Graziers eager to voice concerns about mulga
CHARLEVILLE will be among five regional centres visited this week by the State Development, Natural Resources and Agricultural Industries Development Committee for locals to voice their concerns about the Vegetation Management Amendment Bill.
The public hearings will begin in Rockhampton and Townsville today before going onto Cloncurry tomorrow, Longreach and Charleville on Thursday and finishing at Cairns on April 13.
The hearing for Brisbane took place on Friday, a day after written submissions closed.
The hearing in Charleville will run at the Town Hall on Thursday afternoon from 1–3pm.
Charleville beef producers Scott and Adma Sargood said it was essential landowners attended the meeting and also took part in the rally at 10.30am.
“If the legislation goes through, the people in the mulga lands will be forced to reduce their breeding herds due to the fact of the over-thickening and no insurance policy for a drought,” Mr Sargood said.
“The rules they want to implement are not financially viable and will destroy native wildlife and ecosystems.”
Mr Sargood said he would ask whether mulga lands were being “deliberately over-regulated to make carbon farming look attractive” at the Charleville hearing.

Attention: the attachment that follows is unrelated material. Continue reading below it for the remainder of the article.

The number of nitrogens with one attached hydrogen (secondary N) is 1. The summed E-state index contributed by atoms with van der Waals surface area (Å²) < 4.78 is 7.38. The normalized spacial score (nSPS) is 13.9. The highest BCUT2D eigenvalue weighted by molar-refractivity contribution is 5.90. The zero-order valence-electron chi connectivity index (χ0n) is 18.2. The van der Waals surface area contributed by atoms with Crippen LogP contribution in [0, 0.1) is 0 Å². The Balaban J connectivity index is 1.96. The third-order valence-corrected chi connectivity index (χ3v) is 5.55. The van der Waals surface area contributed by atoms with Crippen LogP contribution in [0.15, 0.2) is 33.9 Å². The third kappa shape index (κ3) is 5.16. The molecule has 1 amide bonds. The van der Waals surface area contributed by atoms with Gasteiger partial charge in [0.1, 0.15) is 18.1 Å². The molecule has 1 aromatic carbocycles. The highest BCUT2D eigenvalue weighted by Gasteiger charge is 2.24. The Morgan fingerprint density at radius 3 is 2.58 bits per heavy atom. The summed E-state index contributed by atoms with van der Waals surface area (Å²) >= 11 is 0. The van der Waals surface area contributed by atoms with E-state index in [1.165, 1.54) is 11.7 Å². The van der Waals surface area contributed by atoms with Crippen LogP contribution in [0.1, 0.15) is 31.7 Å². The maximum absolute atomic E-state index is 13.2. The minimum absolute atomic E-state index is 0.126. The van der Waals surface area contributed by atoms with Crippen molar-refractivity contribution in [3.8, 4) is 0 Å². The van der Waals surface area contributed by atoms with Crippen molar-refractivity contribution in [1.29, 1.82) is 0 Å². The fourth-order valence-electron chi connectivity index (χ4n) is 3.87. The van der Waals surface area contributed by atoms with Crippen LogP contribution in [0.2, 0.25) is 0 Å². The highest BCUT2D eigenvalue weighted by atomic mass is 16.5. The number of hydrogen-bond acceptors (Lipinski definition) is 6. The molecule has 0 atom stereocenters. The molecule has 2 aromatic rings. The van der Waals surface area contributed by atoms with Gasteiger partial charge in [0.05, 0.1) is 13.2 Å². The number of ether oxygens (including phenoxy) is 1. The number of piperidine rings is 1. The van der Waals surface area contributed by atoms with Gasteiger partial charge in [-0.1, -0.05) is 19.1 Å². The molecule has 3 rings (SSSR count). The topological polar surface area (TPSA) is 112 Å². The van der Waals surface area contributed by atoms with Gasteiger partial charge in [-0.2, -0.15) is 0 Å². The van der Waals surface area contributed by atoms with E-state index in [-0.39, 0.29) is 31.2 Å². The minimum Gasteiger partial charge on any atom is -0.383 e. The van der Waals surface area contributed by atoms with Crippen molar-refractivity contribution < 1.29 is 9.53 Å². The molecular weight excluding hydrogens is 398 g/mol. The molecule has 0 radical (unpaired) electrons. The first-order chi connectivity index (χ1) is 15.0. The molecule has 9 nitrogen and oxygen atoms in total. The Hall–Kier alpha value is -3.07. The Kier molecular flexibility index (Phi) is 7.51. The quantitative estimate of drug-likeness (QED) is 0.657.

AgForce Queensland highlighted the detrimental effect of the laws.
AgForce general president Grant Maudsley said the public hearing schedule for the parliamentary committee examining the laws was an “absolute joke” with five hearings jammed into just three days.
“These laws are the worst of both worlds,” Mr Maudsley said.
“The Palaszczuk Government will make it harder for farmers to grow food and they won’t deliver the best environmental outcomes either,.
“The Palaszczuk Government seems to have no idea how the laws would work on the ground, and are providing very little practical information to farmers and regional departmental staff to understand what is being proposed.”
Mr Maudsley said the laws would mean more red tape for farmers trying to feed their animals during drought and would make it more difficult for them to ensure the right balance of trees and grass on their properties.
BEHIND THE BILLBOARD: Scott Sargood is advocating against vegetation management restrictions in the mulga lands.